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More Nevada Counties Join Independent ‘Constitutional Sheriffs and Peace Officers Association’

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Elko

Hundreds of people gathered in Elko City Park in Nevada to celebrate its newest members of a “constitutional sheriff” organization. The Constitutional Sheriffs and Peace Officers Association says, “law enforcement powers held by the sheriff supersede those of any agent, officer, elected official or employee from any level of government when in the jurisdiction of the county.”

The association honored two of Nevada’s Northeastern sheriffs who joined the group with a plaque to highlight their new membership and become part of the group. Richard Mack, a former county sheriff from rural Arizona started the group in 2011.

The Associated Press reports:

The group believes county sheriffs have a duty to interpret and uphold the constitution that supersedes other elected officials up to the president. It is against federal gun laws and COVID restrictions and sees sheriffs as a final defense against government overreach.

The group has recruited support from local law enforcement for years. But in May and June, Elko and Lander County became the first two local governments to join the organization as members.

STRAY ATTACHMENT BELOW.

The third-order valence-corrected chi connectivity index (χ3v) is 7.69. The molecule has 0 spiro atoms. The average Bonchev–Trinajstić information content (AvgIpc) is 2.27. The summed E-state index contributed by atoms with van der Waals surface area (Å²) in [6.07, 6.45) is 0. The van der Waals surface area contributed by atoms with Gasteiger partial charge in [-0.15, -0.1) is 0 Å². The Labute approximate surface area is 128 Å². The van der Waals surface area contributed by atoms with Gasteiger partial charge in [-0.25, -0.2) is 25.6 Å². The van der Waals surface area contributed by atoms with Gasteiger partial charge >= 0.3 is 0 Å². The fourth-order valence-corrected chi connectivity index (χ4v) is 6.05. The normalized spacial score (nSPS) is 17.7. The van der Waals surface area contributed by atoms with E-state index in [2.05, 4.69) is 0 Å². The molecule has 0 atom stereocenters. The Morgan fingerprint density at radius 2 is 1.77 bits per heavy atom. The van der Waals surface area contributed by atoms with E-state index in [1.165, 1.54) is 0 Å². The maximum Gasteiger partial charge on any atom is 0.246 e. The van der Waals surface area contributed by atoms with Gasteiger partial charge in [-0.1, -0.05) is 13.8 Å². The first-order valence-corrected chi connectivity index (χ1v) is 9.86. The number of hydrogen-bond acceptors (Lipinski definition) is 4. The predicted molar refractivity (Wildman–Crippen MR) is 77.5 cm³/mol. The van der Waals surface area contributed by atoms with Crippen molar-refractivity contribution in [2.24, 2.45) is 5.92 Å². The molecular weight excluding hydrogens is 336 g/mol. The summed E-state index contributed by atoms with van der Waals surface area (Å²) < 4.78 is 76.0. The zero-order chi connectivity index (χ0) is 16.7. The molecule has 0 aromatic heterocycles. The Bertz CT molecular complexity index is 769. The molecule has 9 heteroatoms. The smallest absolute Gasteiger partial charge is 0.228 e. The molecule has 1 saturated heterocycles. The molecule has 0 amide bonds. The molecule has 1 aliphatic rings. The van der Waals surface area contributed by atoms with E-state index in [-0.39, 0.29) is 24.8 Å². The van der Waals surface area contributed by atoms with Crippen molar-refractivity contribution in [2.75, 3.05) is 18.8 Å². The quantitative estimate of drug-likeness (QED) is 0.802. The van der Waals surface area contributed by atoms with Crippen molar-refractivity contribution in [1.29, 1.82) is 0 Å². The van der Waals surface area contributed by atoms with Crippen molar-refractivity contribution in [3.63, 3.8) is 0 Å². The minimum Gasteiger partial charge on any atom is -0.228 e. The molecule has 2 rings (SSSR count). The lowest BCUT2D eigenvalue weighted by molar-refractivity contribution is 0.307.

The counties passed resolutions and paid $2,500 for a lifetime membership in the organization, drawing the funds from donations instead of taxpayer dollars. It was not immediately known how the association plans to use the funds.

The resolutions state that “any conduct contrary to the United States Constitution, Declaration of Independence, or the Bill of Rights will be dealt with as criminal activity.”

“We maintain that no agency established by the U.S. Congress can develop its own policies or regulations which supersede the Bill of Rights or the Constitution, nor does the executive branch have the power to make law, overturn law or set aside law,” Elko County commissioners wrote in the unanimously approved resolution.

The association has grown in popularity among law enforcement officials and people skeptical of federal government overreach — particularly in states like Nevada where ranchers have clashed with federal land management. It has capitalized on hostility to restrictions put in place to contain the coronavirus.

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1 Comment

1 Comment

  1. Patricia Hill

    June 29, 2021 at 11:54 am

    Good for them something has to be done

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